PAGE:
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Civil Litigation - Summary Judgment - General (2)

. VP Auto Sales & Service Ltd. v. Ahmed2 Inc.

In VP Auto Sales & Service Ltd. v. Ahmed2 Inc. (Ont CA, 2024) the Ontario Court of Appeal considers basics of summary judgment, here especially partial summary judgment:
[25] One of the purposes of the summary judgment rule is to eliminate the need for a trial or shorten it or the action. If partial summary judgment can be granted that will meet the purpose of shortening the litigation, this will satisfy the requirements of efficiency and cost-effectiveness: Hryniak v. Mauldin, 2014 SCC 7, [2014] 1 S.C.R. 87, at para. 60. Furthermore, the Rules of Civil Procedure explicitly contemplate partial summary judgment in circumstances such as this where the only genuine issue for trial is the amount to which the moving party is entitled: Rules of Civil Procedure, R.R.O. 1990, Reg. 194, r. 20.04(3).

[26] The motion judge instructed himself properly on the principles of trial efficiency and proportionality arising from Hryniak.
. Rose-Terra Investments Inc. v. Chetti

In Rose-Terra Investments Inc. v. Chetti (Ont CA, 2024) the Ontario Court of Appeal considered the SOR applicable to appealing a summary judgment ruling:
B. Issues and Analysis

[13] The appellant acknowledges the high degree of deference owed to a summary judgment motion judge’s decision: see Hryniak v. Mauldin, 2014 SCC 7, [2014] 1 S.C.R. 87, at paras. 81-84. However, she submits that the motion judge made extricable legal errors and palpable and overriding errors in his analysis. Specifically, the appellant submits that the motion judge erred by applying the wrong legal test in considering the allegations of undue influence and duress, which in turn led him to incorrectly consider the sufficiency of the legal advice provided to the appellant by her own counsel. As a result, the appellant submits, the motion judge erred in concluding that there were no genuine issues requiring a trial.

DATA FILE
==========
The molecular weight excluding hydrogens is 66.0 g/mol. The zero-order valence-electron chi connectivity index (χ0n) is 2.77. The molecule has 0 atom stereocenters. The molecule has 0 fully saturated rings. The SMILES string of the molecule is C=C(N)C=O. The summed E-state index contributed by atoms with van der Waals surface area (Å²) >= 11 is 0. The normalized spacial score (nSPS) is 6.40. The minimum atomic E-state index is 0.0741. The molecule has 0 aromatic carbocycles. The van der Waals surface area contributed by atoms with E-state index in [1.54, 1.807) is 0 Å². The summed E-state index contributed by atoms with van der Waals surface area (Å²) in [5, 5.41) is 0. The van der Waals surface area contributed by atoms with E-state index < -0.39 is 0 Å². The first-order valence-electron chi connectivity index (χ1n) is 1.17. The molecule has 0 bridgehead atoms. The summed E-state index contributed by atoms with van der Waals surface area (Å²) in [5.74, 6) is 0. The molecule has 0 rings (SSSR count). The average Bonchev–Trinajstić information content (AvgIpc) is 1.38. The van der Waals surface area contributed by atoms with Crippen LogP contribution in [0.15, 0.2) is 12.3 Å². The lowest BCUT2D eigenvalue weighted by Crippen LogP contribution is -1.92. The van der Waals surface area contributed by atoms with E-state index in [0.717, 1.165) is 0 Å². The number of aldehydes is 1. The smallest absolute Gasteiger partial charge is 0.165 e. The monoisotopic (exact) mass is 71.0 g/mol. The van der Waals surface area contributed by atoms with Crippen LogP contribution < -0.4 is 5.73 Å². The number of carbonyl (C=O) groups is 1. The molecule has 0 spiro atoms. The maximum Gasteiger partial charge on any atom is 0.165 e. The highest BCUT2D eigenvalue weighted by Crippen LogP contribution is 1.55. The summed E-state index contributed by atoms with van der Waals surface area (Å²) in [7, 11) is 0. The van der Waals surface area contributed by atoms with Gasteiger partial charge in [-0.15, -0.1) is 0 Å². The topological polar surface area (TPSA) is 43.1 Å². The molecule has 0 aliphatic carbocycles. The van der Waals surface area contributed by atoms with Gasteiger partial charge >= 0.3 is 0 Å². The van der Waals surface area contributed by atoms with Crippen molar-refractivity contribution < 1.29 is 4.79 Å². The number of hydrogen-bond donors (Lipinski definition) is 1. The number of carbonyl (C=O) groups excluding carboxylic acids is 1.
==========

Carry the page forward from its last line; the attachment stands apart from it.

[14] I am not persuaded that the motion judge made any reversible errors.

[15] The motion judge applied the appropriate governing principles. He found that the minutes of settlement benefitted the appellant. He also found that she was represented by experienced counsel who represented to respondent’s counsel that the appellant had received legal advice independently from her husband and that she had entered into the minutes of settlement of her own free will and without undue influence or duress. Those findings were open to him on the record.
. Zaidi v. Syed Estate

In Zaidi v. Syed Estate (Ont CA, 2024) the Ontario Court of Appeal considered an appeal argument that the trial judge erroneously proceeded with summary judgment, where a full trial should have been held instead:
(2) Alleged Failure to Direct a Trial

[23] As his second ground of appeal, Mr. Zaidi argues that the application judge ought not to have granted summary judgment because there were factual issues in dispute that depended on an assessment of credibility for their determination. He points to the application judge’s observation at para. 18 of the reasons that “[w]ith these many contentious issues of fact and of credibility, a case like the case at bar typically would be both inappropriate for an application and also inappropriate for a motion for a summary judgment”.